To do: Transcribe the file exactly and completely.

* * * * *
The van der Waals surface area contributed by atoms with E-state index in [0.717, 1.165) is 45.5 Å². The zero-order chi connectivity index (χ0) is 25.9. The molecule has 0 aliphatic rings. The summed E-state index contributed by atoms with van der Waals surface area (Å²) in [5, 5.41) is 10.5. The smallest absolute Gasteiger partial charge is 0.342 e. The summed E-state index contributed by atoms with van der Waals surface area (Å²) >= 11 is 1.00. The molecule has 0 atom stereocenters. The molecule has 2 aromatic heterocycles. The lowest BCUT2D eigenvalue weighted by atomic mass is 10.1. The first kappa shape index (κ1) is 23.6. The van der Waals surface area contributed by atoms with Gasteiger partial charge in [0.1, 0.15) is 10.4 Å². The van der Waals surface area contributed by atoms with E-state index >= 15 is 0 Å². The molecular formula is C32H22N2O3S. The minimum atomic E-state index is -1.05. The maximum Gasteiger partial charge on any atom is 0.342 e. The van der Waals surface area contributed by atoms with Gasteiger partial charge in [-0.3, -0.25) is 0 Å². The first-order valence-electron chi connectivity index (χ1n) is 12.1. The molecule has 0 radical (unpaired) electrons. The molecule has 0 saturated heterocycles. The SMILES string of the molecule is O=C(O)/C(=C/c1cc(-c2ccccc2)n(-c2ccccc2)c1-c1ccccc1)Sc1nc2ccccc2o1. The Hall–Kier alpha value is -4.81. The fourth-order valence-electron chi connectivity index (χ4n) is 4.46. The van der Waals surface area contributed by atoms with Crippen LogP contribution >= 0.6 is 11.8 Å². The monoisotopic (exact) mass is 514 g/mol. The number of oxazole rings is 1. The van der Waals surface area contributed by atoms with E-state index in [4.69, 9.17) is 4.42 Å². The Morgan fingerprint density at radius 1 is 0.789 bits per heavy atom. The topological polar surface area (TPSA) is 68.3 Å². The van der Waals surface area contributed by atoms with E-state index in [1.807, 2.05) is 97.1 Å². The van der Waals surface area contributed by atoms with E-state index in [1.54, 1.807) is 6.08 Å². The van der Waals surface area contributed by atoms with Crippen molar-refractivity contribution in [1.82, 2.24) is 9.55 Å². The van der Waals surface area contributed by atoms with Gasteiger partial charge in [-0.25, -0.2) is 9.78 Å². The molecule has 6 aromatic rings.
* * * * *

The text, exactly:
The van der Waals surface area contributed by atoms with E-state index in [0.717, 1.165) is 45.5 Å². The zero-order chi connectivity index (χ0) is 25.9. The molecule has 0 aliphatic rings. The summed E-state index contributed by atoms with van der Waals surface area (Å²) in [5, 5.41) is 10.5. The smallest absolute Gasteiger partial charge is 0.342 e. The summed E-state index contributed by atoms with van der Waals surface area (Å²) >= 11 is 1.00. The molecule has 0 atom stereocenters. The molecule has 2 aromatic heterocycles. The lowest BCUT2D eigenvalue weighted by atomic mass is 10.1. The first kappa shape index (κ1) is 23.6. The van der Waals surface area contributed by atoms with Gasteiger partial charge in [0.1, 0.15) is 10.4 Å². The van der Waals surface area contributed by atoms with E-state index >= 15 is 0 Å². The molecular formula is C32H22N2O3S. The minimum atomic E-state index is -1.05. The maximum Gasteiger partial charge on any atom is 0.342 e. The van der Waals surface area contributed by atoms with Gasteiger partial charge in [-0.3, -0.25) is 0 Å². The first-order valence-electron chi connectivity index (χ1n) is 12.1. The molecule has 0 radical (unpaired) electrons. The molecule has 0 saturated heterocycles. The SMILES string of the molecule is O=C(O)/C(=C/c1cc(-c2ccccc2)n(-c2ccccc2)c1-c1ccccc1)Sc1nc2ccccc2o1. The Hall–Kier alpha value is -4.81. The fourth-order valence-electron chi connectivity index (χ4n) is 4.46. The van der Waals surface area contributed by atoms with Crippen LogP contribution >= 0.6 is 11.8 Å². The monoisotopic (exact) mass is 514 g/mol. The number of oxazole rings is 1. The van der Waals surface area contributed by atoms with E-state index in [4.69, 9.17) is 4.42 Å². The Morgan fingerprint density at radius 1 is 0.789 bits per heavy atom. The topological polar surface area (TPSA) is 68.3 Å². The van der Waals surface area contributed by atoms with E-state index in [1.807, 2.05) is 97.1 Å². The van der Waals surface area contributed by atoms with E-state index in [1.54, 1.807) is 6.08 Å². The van der Waals surface area contributed by atoms with Crippen molar-refractivity contribution in [1.82, 2.24) is 9.55 Å². The van der Waals surface area contributed by atoms with Gasteiger partial charge in [-0.25, -0.2) is 9.78 Å². The molecule has 6 aromatic rings.